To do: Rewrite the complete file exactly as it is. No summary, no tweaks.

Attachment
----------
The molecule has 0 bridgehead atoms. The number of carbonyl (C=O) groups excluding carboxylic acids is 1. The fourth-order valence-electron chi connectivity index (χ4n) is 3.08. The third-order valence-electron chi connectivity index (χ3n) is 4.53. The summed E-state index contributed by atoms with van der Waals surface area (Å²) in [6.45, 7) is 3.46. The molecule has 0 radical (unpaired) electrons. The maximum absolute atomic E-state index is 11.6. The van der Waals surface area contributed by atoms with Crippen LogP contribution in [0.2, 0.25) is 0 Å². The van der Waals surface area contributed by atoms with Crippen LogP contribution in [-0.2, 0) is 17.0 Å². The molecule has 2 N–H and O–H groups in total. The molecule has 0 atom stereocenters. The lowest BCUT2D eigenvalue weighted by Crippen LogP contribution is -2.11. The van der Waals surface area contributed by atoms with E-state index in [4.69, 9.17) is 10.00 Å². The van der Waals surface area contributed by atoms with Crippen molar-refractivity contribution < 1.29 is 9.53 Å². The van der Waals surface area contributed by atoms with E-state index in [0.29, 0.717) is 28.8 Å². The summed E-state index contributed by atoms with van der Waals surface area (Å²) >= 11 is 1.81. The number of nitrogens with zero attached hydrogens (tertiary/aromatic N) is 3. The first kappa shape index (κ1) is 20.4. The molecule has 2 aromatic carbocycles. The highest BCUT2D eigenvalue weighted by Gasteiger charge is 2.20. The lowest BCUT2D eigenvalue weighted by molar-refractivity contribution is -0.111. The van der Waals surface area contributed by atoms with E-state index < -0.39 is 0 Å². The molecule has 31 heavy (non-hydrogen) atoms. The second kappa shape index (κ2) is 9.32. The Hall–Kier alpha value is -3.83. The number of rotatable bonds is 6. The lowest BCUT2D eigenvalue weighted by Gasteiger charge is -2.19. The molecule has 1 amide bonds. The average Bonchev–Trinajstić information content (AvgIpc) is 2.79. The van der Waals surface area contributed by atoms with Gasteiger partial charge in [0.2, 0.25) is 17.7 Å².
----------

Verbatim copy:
The molecule has 0 bridgehead atoms. The number of carbonyl (C=O) groups excluding carboxylic acids is 1. The fourth-order valence-electron chi connectivity index (χ4n) is 3.08. The third-order valence-electron chi connectivity index (χ3n) is 4.53. The summed E-state index contributed by atoms with van der Waals surface area (Å²) in [6.45, 7) is 3.46. The molecule has 0 radical (unpaired) electrons. The maximum absolute atomic E-state index is 11.6. The van der Waals surface area contributed by atoms with Crippen LogP contribution in [0.2, 0.25) is 0 Å². The van der Waals surface area contributed by atoms with Crippen LogP contribution in [-0.2, 0) is 17.0 Å². The molecule has 2 N–H and O–H groups in total. The molecule has 0 atom stereocenters. The lowest BCUT2D eigenvalue weighted by Crippen LogP contribution is -2.11. The van der Waals surface area contributed by atoms with E-state index in [4.69, 9.17) is 10.00 Å². The van der Waals surface area contributed by atoms with Crippen molar-refractivity contribution < 1.29 is 9.53 Å². The van der Waals surface area contributed by atoms with E-state index in [0.29, 0.717) is 28.8 Å². The summed E-state index contributed by atoms with van der Waals surface area (Å²) >= 11 is 1.81. The number of nitrogens with zero attached hydrogens (tertiary/aromatic N) is 3. The first kappa shape index (κ1) is 20.4. The molecule has 2 aromatic carbocycles. The highest BCUT2D eigenvalue weighted by Gasteiger charge is 2.20. The lowest BCUT2D eigenvalue weighted by molar-refractivity contribution is -0.111. The van der Waals surface area contributed by atoms with E-state index < -0.39 is 0 Å². The molecule has 31 heavy (non-hydrogen) atoms. The second kappa shape index (κ2) is 9.32. The Hall–Kier alpha value is -3.83. The number of rotatable bonds is 6. The lowest BCUT2D eigenvalue weighted by Gasteiger charge is -2.19. The molecule has 1 amide bonds. The average Bonchev–Trinajstić information content (AvgIpc) is 2.79. The van der Waals surface area contributed by atoms with Gasteiger partial charge in [0.2, 0.25) is 17.7 Å².